Today’s supply-chain issues have turned a formula shortage into a crisis, particularly for Black and Latino families seeking to nourish their babies. The formula crisis is a racial justice issue.
Because the Ukrainian health system is drastically strained, international humanitarian aid is playing an outsized role in delivering healthcare throughout the country. But all humanitarian aid provided by the U.S.—the largest single-country donor of humanitarian assistance to Ukraine—is subject to the Helms Amendment, which limits the use of U.S. foreign assistance funds for abortion. In this way, rather than alleviating their suffering, U.S. aid could be the reason that victims of wartime rape are denied abortions and forced to give birth.
Any lawmaker serious about their solidarity with Ukraine should commit to a full repeal of the Helms Amendment.
With climate disasters increasing drastically, disaster resilience efforts have to adapt. Resilience Force is a new initiative working on providing disaster relief to the most vulnerable—an effort led by women of color.
As Ukrainian families flee Russian brutality, women, children and especially infants are vulnerable to another scourge of war: disease and hunger. Health experts advocate breastfeeding over infant formula to keep babies healthy in the midst of bombardment and displacement.
“It felt like my breasts were empty and daughter was always crying,” said Mariia Ismahulova, who was forced to flee underground with her family to escape missile strikes.
Access to affordable menstrual products remains a persistent issue. That’s why we’re launching the Period Project—which uses original research to develop “Period Project Report Cards,” assigning each state and the District of Columbia a grade on an A–F scale to evaluate their progress toward menstrual equity.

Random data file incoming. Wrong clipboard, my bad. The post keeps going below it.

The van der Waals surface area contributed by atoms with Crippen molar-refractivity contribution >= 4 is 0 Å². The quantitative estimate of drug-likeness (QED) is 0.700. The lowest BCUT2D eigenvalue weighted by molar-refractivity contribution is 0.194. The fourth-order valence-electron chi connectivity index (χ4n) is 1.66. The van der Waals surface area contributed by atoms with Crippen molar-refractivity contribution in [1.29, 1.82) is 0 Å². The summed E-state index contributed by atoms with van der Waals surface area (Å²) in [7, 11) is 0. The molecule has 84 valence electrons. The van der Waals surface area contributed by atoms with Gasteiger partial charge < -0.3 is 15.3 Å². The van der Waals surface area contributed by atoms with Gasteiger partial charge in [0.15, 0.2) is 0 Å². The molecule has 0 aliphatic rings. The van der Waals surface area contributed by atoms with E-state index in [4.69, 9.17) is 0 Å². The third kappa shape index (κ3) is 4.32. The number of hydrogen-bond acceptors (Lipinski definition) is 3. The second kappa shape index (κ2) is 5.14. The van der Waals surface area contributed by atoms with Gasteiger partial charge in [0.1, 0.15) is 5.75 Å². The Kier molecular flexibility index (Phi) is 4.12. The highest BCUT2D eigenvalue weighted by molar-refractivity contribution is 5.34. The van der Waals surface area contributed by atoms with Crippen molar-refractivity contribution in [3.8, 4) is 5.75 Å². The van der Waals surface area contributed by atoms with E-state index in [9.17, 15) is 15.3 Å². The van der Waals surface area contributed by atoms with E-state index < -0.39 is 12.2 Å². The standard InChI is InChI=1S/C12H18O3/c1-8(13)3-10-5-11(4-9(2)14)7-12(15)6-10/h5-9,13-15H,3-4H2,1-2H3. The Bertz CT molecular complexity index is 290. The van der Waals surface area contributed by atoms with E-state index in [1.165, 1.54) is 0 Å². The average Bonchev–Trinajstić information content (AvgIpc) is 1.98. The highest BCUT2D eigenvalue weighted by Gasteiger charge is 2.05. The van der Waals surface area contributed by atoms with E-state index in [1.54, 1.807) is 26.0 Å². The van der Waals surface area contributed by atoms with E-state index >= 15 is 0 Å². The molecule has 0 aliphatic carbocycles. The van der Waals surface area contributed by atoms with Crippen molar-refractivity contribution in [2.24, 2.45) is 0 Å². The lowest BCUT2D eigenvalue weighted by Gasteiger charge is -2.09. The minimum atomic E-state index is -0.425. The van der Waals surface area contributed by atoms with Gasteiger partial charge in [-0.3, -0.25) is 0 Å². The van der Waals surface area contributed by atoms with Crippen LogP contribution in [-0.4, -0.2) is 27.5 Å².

(This article is the first in a three-part series introducing the Period Project, which examines the scope and consequences of period poverty and assesses state progress toward achieving menstrual equity through legislation.)
In Afghanistan, most secondary schools remain closed to girls, and women high school teachers who have not been paid for the last seven months have resorted to begging in the streets to feed their families.
The events in Afghanistan since August prove yet again that in times of crisis, the rights of women are demoted, devalued and expendable. They also show the propensity with which the U.N. and its member states sometimes accept as a fait accompli the cultural norms that place girls and women at risk of the worst physical harm; are denied access to their most basic human rights; and support their unquestioned subordination.
For years, the U.S. has failed immigrant survivors by limiting their access to critical assistance programs. The LIFT the BAR Act is an opportunity for Congress to take real steps towards protecting immigrant survivors and getting them the resources they need.
The LIFT the BAR Act restores access to federal assistance programs like Medicaid, Children’s Health Insurance Program (CHIP) and Supplemental Nutrition Assistance Program (SNAP), by removing the five-year bar and other barriers that deny critical care and aid to people who are lawfully present.
A little-known provision in the Build Back Better Act being negotiated in Congress could help catalyze the full federal repeal of the subminimum wage for people with disabilities.
The U.S. ranks as the 19th most dangerous country for women, 11th in maternal mortality, 30th in closing the gender pay gap, 75th in women’s political representation, and painfully lacks paid family leave and equal access to health care. But Ms. has always understood: Feminist movements around the world hold answers to some of the U.S.’s most intractable problems. Ms. Global is taking note of feminists worldwide.
This week: Romania’s massive coronavirus outbreak; Afghan families forced to sell their daughters; the aftermath of COP 26; where is Peng Shuai?; Sweden may get its first woman PM; and more.
As we rush to supermarkets and plan our holiday meals, one simple, stunning fact should give us all pause: Tens of thousands of America’s military families don’t know if they’ll have enough to eat tomorrow, much less on Thanksgiving.